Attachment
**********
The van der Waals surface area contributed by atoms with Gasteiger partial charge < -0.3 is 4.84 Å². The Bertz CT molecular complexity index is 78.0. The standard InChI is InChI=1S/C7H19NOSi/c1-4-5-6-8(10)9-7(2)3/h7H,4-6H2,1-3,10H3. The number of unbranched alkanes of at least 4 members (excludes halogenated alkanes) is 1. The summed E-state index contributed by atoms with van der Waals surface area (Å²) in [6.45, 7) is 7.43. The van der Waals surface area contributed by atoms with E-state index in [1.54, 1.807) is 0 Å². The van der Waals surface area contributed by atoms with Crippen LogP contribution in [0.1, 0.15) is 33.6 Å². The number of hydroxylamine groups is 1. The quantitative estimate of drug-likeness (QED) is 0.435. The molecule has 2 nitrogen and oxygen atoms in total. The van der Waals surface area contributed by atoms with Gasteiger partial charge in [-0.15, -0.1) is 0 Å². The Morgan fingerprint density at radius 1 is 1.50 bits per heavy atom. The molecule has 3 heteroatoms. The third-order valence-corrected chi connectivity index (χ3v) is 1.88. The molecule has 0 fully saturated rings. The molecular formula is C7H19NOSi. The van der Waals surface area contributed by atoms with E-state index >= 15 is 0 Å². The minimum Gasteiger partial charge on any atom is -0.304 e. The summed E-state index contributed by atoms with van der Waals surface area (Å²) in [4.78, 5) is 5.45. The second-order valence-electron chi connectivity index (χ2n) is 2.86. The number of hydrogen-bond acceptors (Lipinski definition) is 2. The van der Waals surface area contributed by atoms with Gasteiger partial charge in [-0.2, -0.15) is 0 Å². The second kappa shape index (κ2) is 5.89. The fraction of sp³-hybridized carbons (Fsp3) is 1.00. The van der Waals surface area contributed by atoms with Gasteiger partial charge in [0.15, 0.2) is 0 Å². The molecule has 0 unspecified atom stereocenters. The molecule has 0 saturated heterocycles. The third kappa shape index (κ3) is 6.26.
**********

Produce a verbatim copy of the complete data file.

The van der Waals surface area contributed by atoms with Gasteiger partial charge < -0.3 is 4.84 Å². The Bertz CT molecular complexity index is 78.0. The standard InChI is InChI=1S/C7H19NOSi/c1-4-5-6-8(10)9-7(2)3/h7H,4-6H2,1-3,10H3. The number of unbranched alkanes of at least 4 members (excludes halogenated alkanes) is 1. The summed E-state index contributed by atoms with van der Waals surface area (Å²) in [6.45, 7) is 7.43. The van der Waals surface area contributed by atoms with E-state index in [1.54, 1.807) is 0 Å². The van der Waals surface area contributed by atoms with Crippen LogP contribution in [0.1, 0.15) is 33.6 Å². The number of hydroxylamine groups is 1. The quantitative estimate of drug-likeness (QED) is 0.435. The molecule has 2 nitrogen and oxygen atoms in total. The van der Waals surface area contributed by atoms with Gasteiger partial charge in [-0.15, -0.1) is 0 Å². The Morgan fingerprint density at radius 1 is 1.50 bits per heavy atom. The molecule has 3 heteroatoms. The third-order valence-corrected chi connectivity index (χ3v) is 1.88. The molecule has 0 fully saturated rings. The molecular formula is C7H19NOSi. The van der Waals surface area contributed by atoms with E-state index >= 15 is 0 Å². The minimum Gasteiger partial charge on any atom is -0.304 e. The summed E-state index contributed by atoms with van der Waals surface area (Å²) in [4.78, 5) is 5.45. The second-order valence-electron chi connectivity index (χ2n) is 2.86. The number of hydrogen-bond acceptors (Lipinski definition) is 2. The van der Waals surface area contributed by atoms with Gasteiger partial charge in [-0.2, -0.15) is 0 Å². The second kappa shape index (κ2) is 5.89. The fraction of sp³-hybridized carbons (Fsp3) is 1.00. The van der Waals surface area contributed by atoms with Gasteiger partial charge in [0.15, 0.2) is 0 Å². The molecule has 0 unspecified atom stereocenters. The molecule has 0 saturated heterocycles. The third kappa shape index (κ3) is 6.26.